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Three driving changes coming into force this week and what they mean for you


The start of September is set to trigger a number of changes for drivers, including the introduction of a new standard petrol – here’s everything you need to know

You can be fined £2,500 and given three points on licence for driving a car in a dangerous condition
The rules on the road are changing

The rules of the road are changing from Wednesday this week and drivers are being urged to get on top of new guidelines in good time.

New E10 petrol will launch on September 1 – and some cars may not be compatible with the new upgrade.

The new fuel contains up to 10% bioethanol, replacing E5 which has up to 5%, and is being introduced to cut carbon dioxide emissions.

However, those who fill a non-compatible vehicle with E10 petrol could find that it may cause damage to seals, plastics and metals over longer periods as a result of bioethanol’s corrosive properties.

From driving licence renewals to new fuel, here’s what you need to know.

1. E10 fuel launches on Wednesday








All cars made after 2011 should be fine to fill up with E10 but you can check your vehicle on the government website
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Image:

Getty)



On September 1, the default petrol available in all forecourts will switch from E5 to E10.

That means most vehicles that run on petrol will no longer see E5 in petrol stations in the UK.

The difference between E10 and E5 is that E5 contains just 5% of renewable ethanol, whereas the new edition contains 10%, reducing the amount of vehicle emissions produced.

E10 petrol is already widely used around the world, including across Europe, the US and Australia.

All cars made after 2011 should be fine to fill up with E10, as well as the majority of vehicles made since the late 1990s.

You can enter your registration into the government’s E10 service page to find out if your vehicle is compatible.

If your car is incompatible, you’ll have to look out for ‘super grade E5 unleaded’ instead.



2. The driving licence extension is ending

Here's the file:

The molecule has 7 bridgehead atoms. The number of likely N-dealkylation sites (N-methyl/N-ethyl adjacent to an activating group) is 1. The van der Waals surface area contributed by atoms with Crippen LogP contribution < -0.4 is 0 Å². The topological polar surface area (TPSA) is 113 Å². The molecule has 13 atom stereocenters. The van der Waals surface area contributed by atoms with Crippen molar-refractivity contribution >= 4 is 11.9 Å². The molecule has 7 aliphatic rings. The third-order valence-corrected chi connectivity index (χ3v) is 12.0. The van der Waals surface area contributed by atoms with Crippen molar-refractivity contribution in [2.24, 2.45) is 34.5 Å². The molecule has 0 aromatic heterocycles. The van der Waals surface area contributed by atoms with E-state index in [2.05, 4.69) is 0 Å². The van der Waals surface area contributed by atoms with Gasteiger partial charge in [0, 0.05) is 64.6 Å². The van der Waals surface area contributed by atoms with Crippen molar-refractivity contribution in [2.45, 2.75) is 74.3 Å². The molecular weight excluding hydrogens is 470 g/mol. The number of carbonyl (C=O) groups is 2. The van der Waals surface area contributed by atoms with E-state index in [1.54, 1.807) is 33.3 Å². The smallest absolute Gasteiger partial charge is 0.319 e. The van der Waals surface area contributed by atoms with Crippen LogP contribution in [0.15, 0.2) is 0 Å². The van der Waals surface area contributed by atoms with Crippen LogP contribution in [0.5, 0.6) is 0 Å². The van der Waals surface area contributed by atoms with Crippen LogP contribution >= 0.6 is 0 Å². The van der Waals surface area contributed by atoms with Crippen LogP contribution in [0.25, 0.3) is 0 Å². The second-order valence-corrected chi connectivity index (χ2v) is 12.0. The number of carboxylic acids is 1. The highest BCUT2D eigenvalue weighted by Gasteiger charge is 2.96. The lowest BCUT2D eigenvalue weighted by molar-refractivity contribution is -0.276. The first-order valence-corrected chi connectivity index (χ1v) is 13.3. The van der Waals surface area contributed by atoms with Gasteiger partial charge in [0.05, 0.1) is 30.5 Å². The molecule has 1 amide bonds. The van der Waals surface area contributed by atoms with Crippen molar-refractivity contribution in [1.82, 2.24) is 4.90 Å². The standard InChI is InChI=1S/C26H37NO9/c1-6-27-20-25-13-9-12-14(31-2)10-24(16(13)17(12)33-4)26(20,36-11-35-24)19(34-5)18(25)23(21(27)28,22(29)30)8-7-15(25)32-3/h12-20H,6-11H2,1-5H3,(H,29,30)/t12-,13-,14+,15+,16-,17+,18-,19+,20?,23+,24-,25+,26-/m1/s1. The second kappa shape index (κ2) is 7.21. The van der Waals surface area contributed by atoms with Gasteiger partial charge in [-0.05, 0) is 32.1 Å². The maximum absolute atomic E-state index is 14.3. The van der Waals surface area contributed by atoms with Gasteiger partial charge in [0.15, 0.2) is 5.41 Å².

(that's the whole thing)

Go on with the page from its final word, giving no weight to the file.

The DVLA extended driving licences which expired between February 1 and December 31, 2020 for 11 months at the height of Covid restrictions last year.

It meant drivers whose licences were due to end in October 2020 would instead be valid until late 2020 – however the deadline to renew many of them is now September 2021.

Motorists do not need to apply to renew their licence until they receive a reminder before their extension expires.

It all depends on when your extension started. For example, if your licence was due to expire in December 2020, you’ll need to make sure it is up to date by November 2021 .

Drivers who fail to renew their licence could be issued a £1,000 fine so have been urged to update it as soon as they can.

The DVLA says there’s currently a five month delay on new licences, but drivers can continue driving if they receive confirmation their application is being processed.



3. Changes to number plates

September’s number plate changes will see the new ‘71’ designs launch on brand new vehicles.

However, the new designs are not the only update for number plates as a new technical standard launches.

The old BS AU 145d standard, which had been used since 2001, will be replaced by the new BS AU 145e plates on September 1.

The new standards makes the new plates more durable.

And, under the new rules, number plates can only feature solid black lettering which makes it easier for ANPR cameras to read them.

This means two-tone digits will not be allowed on UK number plates from September 2021.

However, if existing plates meet the requirements of the olds standard (BSAU 145d) then they remain legal and do not need to be changed.

The new number plates will also include the supplier’s business address and postcode.





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